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Don Van Vliet, aka Captain Beefheart, 1941-2010

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“I don’t like hypnotics. I’m doing a non-hypnotic music, to break up the catatonic state. And I think there is one, right now.” - Don Van Vliet to Paul Moyer, 1980

Trying to explain the world of Captain Beefheart to the uninitiated is a fruitless task. The music that Don Van Vliet and his shifting crew of dedicated accomplices known as the Magic Band unleashed between 1965 and 1982 defies description and confounds any attempts at drawing a valid comparison. The phrase “Beefheart-like” has come to be used as shorthand by music writers trying to describe any old thing with a bent toward oddball beats and dissonant chords, but it’s impossible to get a sense of what Beefheart is about by listening to any or all of the bands trying to live up to that description.

Van Vliet played a lot of very different music in those years, ranging from semi-traditional blues-rock to lyrical singer-songwriter chestnuts to lengthy jam-band improvisations. But at his most far-left, as on 1969’s landmark Trout Mask Replica and the following year’s Lick My Decals Off, Baby, he was the closest thing rock has ever had to an Ornette Coleman figure, someone who came in and radically altered the landscape by replacing the music’s standard harmonics and getting rid of repetitive beats, creating an utterly alien sounding racket that rocked like hell.

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These albums remain, forty-one years later, among the most out-there things you could possibly hear, more extreme in their conception than any hardcore or noise-rock outfit has ever been. Yet they also remain, for those who have found entry into those twisted passageways, things of great joy, hilarious, fist-pumping and thrilling, everything you could ever want in a rock and roll band. He found a way to get to that pleasure center that no one else did, and while plenty of people have poked around the entrance to his trail, hardly anyone’s really tried to follow him there. Certainly none of them made it there as successfully.

Van Vliet was a notoriously intense individual; reports from the Trout Mask band suggest a year or so during which the band were convened in a tiny house in Woodland Hills, made to practice eight hours a day, forbidden to leave the grounds or socialize, and given a single cup of soybeans each day to subsist on. While it’s hard to imagine how anyone put up with this lifestyle for the sake of art, generations of listeners will be forever grateful that they did. What if they hadn’t? We’d have a world without Trout Mask Replica, and a much poorer, flatter, less colorful place it would be.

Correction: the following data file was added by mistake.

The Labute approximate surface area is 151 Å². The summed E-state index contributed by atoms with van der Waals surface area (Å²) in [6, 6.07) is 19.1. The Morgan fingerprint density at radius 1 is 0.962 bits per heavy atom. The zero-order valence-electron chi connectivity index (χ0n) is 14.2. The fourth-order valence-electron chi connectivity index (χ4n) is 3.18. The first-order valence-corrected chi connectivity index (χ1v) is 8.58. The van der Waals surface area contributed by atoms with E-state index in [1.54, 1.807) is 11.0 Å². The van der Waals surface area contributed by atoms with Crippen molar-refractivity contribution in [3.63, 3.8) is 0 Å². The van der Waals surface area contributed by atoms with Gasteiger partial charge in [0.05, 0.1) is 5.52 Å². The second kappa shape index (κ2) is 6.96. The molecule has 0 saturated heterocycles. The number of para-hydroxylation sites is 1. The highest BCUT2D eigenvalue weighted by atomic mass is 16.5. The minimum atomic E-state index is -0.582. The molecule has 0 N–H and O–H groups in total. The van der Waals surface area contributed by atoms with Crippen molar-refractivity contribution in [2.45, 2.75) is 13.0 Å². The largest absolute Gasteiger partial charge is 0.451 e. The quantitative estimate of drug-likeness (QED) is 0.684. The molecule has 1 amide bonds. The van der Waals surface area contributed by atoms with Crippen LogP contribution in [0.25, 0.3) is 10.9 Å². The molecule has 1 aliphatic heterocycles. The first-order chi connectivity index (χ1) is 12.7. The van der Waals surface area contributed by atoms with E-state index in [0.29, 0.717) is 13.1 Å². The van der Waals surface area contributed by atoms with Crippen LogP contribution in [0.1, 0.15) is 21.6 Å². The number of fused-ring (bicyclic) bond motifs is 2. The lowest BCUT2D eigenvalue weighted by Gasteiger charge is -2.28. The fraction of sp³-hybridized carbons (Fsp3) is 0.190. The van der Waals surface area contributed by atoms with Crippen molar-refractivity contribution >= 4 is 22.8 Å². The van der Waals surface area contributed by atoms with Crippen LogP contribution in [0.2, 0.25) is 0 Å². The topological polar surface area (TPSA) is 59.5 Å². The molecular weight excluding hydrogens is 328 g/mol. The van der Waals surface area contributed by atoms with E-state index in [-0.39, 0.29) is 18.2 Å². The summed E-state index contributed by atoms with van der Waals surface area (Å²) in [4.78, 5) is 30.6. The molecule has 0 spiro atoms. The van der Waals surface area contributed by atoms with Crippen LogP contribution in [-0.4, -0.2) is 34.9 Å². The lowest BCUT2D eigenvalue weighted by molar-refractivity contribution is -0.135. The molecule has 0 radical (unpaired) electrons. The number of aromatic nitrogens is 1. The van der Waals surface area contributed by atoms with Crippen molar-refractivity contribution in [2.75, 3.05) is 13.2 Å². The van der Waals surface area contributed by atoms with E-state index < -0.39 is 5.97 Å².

Those who encountered Van Vliet on a non-employee basis, however, reported him to be a paragon of kindness and intelligence. Witness this fellow’s tale of having been talked down from an acid trip at a rain-drenched British festival by the man himself.

Retiring from music in the early eighties after completing the album Ice Cream For Crow, Van Vliet turned his attention to visual art, and became a world renowned painter. It was only a few years later that rumors began to circulate that he was suffering from MS, making any return to music unthinkable. A surreal video interview released by David Lynch and Anton Corbijn in the mid-1990s seemed to support this idea, Van Vliet’s voice on the tape weak and barely intelligible.

Some of his former employees tried to re-light the flame in 2003, forming a new Beefheart-free version of the Magic Band around drummer John “Drumbo” French. But the reunion was short-lived and only made one US appearance, at the behest of curator Matt Groening, at All Tomorrow’s Parties in Long Beach. Even without the Captain on board, their performance, which took place during a full lunar eclipse, was one of the most remarkable and inspiring I’ve ever seen, a peak experience.

It remains to be seen whether Captain Beefheart and the Magic Band will ever be so much as nominated for induction into the Rock And Roll Hall Of Fame. While he never had anything resembling a hit record, there’s a strong case to be made for his enduring influence. But Beefheart was never about fame, he was about art in its most uncompromising form. He is in the Museum of Modern Art, and I expect he’s perfectly happy in that company.

Ironically, it was announced just days ago that former Magic Band guitarist Gary Lucas will be presenting a “symposium” on Beefheart’s work at the Echoplex on January 13, featuring a chance to hear recordings and session tapes that demonstrate how he taught these unruly compositions to his band members. The event will surely take on the nature of a tribute given the timing, and I’d recommend getting ticketsnow.